Charles Parrott, billed as Charley Chase, was a veteran at Hal Roach's studio by the time this two-reeler, THE COUNT TAKES THE COUNT, was released in the winter of 1936; in fact, Chase had been one of the studio's most prolific properties for well over fifteen years by this time, both as a director, gagman and star of short comedies. Although primarily remembered as a silent comedian today, Chase did the transition to sound without apparent struggle. While his sound shorts may be more uneven in quality than the work of Laurel and Hardy at the same studio at the same time, Chase invariably manages to throw in an additional touch to his films, even when the material appears rather standard on the whole. His talent as singer and dancer was especially utilized on many occasions once sound made its entrance, and these seemingly impromptu (but in reality quite accomplished) vocal performances liven up many of his shorts. In THE COUNT TAKES THE COUNT, however, his musical talents are not given opportunity to shine; even so, this remains one of his better shorts of the 1930s.
Here, Chase is employed at an insurance company, and finds himself in a most precarious situation as he has permitted a wedding to be insured for a million bucks; should the wedding be called off, by any chance, the princely sum must be transferred from the insurance company to the father of the girl about to get hitched. The boss of the company orders Chase (with the aid of a death threat) to rush over to the girl's house and make sure that she actually goes through the wedding; but it turns out she's already eloped by car, as she's being forced by her father to marry a count she does not love. Chase quickly outruns her by another car, but she convinces him that she's a detective in search for the eloped girl... And as their mutual, impossible search ensues, they get to like one another quite a bit (as far as that sort of thing goes in two-reel comedies).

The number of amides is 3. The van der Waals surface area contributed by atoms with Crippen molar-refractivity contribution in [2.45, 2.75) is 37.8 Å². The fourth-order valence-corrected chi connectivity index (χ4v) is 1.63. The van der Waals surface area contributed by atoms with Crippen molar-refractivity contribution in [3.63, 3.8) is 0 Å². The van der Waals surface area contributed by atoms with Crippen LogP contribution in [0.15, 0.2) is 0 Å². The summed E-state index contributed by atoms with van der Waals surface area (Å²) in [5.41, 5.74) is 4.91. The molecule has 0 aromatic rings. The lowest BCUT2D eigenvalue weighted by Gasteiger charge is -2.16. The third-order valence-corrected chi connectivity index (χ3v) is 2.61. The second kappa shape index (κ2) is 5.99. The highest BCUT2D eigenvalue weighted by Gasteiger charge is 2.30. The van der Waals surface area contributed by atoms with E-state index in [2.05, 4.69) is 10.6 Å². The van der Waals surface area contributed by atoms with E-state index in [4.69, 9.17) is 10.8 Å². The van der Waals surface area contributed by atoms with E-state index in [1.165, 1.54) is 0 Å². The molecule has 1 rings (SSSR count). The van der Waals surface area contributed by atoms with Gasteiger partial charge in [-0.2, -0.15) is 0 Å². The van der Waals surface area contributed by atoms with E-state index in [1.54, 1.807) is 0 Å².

The premise of a "heroine" being forced to marry a man she doesn't love for the sake of a noble title was far from new to film comedy by 1936; Chaplin had done a variation on this theme in A JITNEY ELOPEMENT all the way back to 1915, and French comedian Max Linder had taken use of similar plots even earlier. Still, there are enough original touches to make THE COUNT TAKES THE COUNT stand out. There's especially the rather sweet instance where Chase and the girl (played by the quite charismatic but by now nearly forgotten Andrea Leeds) find themselves tied up by a rope after being victims of a holdup; being squeezed into one another by force, it dawns on them that they like each other. Later on, after they've both been arrested for "impersonating an officer" and Chase finds himself handcuffed to a cop, there's a pretty funny "silent" routine with Chase and the officer having a meal at the latter's dinner table, Chase trying to enjoy it the best he can as he's forced to adjust his movements (and thus his ability to eat) to the movements of the cop to whom he's handcuffed.
THE COUNT TAKES THE COUNT was to be one of Chase's last two-reelers at Roach; later in the same year, his stint of 15 years was halted as Roach decided to make feature-films full-time, Chase signing up to make shorts at Columbia instead the following year. While I believe Charley's work in silents was more consistent, he made several memorable sound shorts as well; if you enjoy him at all, you should enjoy this one.
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